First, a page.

The six most feared words in my world are: “I’m going to the paint store.”

If my artist wife and I have been together for two decades, the paint store has been a fixture in our relationship for just as long. And it stubbornly sat there between us for 15 years.

Every so often, she would take her one-hour round trip and come home with a car full of supplies. When she got home, I would ask the question I didn’t really want to know the answer to: “How much did you spend?”

Inevitably, my response to the dollar amount was, shall we put it mildly, incredulous.

“You spent how much?!” were usually the first four words out of my mouth. They were usually followed immediately by various other epithets and exclamations that don’t make much sense in a sentence.

Despite not wanting to know the answer and my less-than-enthusiastic reaction, her art business wasn’t making a profit and I was the budgeter in the family; so I had to know the answer, especially if we wanted to eat dinner that month.

Artist Spotlight - Karen Bishop

It took me about 15 years and a trip to a card store with our son for me to gain the perspective I needed. (Bless her heart for putting up with my over-the-top reaction each time. A saint, I say. Like her parents.)

In west Edmonton, there’s a sports card store. It’s tucked into the back of a nondescript plaza across the street from the largest mall in North America.

I remember the first time I brought my sports-crazed son for a visit. He was 6 years old. We pulled up to security-bar-covered windows and he looked at me unimpressed. His eyes were shouting, “This is it? Dad? C’mon!”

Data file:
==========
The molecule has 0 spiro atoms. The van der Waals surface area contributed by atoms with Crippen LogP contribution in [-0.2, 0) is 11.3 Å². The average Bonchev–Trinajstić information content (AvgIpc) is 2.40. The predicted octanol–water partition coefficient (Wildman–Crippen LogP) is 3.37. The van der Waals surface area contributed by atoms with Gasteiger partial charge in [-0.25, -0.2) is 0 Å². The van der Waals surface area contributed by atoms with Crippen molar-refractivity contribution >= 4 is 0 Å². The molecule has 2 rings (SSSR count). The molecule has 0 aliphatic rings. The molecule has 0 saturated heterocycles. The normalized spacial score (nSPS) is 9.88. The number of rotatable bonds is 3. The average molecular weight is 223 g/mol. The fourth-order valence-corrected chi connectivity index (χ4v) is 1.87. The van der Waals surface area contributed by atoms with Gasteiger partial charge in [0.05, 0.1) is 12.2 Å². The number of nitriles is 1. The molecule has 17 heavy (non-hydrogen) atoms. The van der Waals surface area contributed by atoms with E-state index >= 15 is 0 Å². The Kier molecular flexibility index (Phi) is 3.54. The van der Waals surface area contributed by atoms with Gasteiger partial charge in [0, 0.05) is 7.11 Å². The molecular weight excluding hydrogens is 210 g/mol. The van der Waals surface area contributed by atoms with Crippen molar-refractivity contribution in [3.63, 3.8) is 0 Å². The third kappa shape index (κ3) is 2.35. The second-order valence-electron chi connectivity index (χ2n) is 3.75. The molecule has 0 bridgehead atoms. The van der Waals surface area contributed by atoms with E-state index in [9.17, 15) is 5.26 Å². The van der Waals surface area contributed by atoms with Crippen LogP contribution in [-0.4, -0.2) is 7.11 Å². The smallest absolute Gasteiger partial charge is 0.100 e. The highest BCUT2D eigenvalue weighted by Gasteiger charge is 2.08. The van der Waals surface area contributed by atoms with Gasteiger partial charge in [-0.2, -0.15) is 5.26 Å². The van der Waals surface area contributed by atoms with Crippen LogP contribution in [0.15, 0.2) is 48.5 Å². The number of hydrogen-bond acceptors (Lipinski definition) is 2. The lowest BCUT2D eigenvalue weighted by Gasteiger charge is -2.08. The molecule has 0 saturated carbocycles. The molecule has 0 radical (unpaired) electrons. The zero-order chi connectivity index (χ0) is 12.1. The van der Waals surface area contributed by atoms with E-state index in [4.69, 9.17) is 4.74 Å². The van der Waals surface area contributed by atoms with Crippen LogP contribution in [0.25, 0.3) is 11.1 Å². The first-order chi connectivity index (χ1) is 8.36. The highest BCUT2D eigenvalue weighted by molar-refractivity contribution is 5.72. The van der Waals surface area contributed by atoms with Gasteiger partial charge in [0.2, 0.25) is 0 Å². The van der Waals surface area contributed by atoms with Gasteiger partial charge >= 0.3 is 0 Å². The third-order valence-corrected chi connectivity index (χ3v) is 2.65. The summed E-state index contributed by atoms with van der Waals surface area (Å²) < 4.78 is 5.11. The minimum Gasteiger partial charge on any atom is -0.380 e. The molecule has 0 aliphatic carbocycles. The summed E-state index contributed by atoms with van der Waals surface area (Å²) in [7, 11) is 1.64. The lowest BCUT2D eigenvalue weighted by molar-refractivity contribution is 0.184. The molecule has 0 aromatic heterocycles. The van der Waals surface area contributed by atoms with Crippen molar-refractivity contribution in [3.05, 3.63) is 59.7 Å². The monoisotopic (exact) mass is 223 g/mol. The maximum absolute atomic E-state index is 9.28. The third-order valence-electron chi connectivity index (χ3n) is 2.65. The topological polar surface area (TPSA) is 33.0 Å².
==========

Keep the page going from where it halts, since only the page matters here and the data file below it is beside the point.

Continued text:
I turned my keys to shut the car off, we unbuckled our seatbelts, and stepped out onto the snow-specked pavement of the parking lot. We carefully walked to the door. My son looked up at me as I pulled the door open. The bell tied to the top of the door rang, letting the shopkeepers know someone was entering.

Then, my son stepped across the threshold. He slowly scanned the scene in front him. Sports memorabilia — hockey, football, baseball — covered the shelves down the aisle directly in front of him. The far wall was covered from floor to ceiling in shelves about 8 inches vertically apart; each littered with stacked cases of cards dating from the 1960s to the 2020s. And not just sports. Pop culture trading cards that were popular in the ’80s — like American Gladiators, The Flintstones, and Super Mario Bros. Super Show — were all on offer.

After taking it all in, my son turned around and looked up at me. His eyes were three times their normal size, his mouth was gaping in a grin, and he was trembling with excitement. That told me all I needed to know.

I gave him a nod and he ran off into the store. Forget the candy shop, this was the card shop!

I’ve never been to my artist wife’s paint store with her. But I imagine that every time she steps through its door, she reacts the same way, bouncing down the aisles like a kid – our kid – in a card shop.

And so, thanks to our son, I gained perspective on those six words that once haunted me.

My perspective might also have been helped by the fact that her art business turned the corner and has been profitable the last several years. She’s been able to cover the supplies through her business.

Despite the monetary price to be paid, I’m grateful that my wife gets so much joy from a simple trip to the paint store.

She should go every week… as long as she remains profitable as an artist. If that changes, I might revert to rocking back and forth in the corner whenever I hear those six words.

Read It Again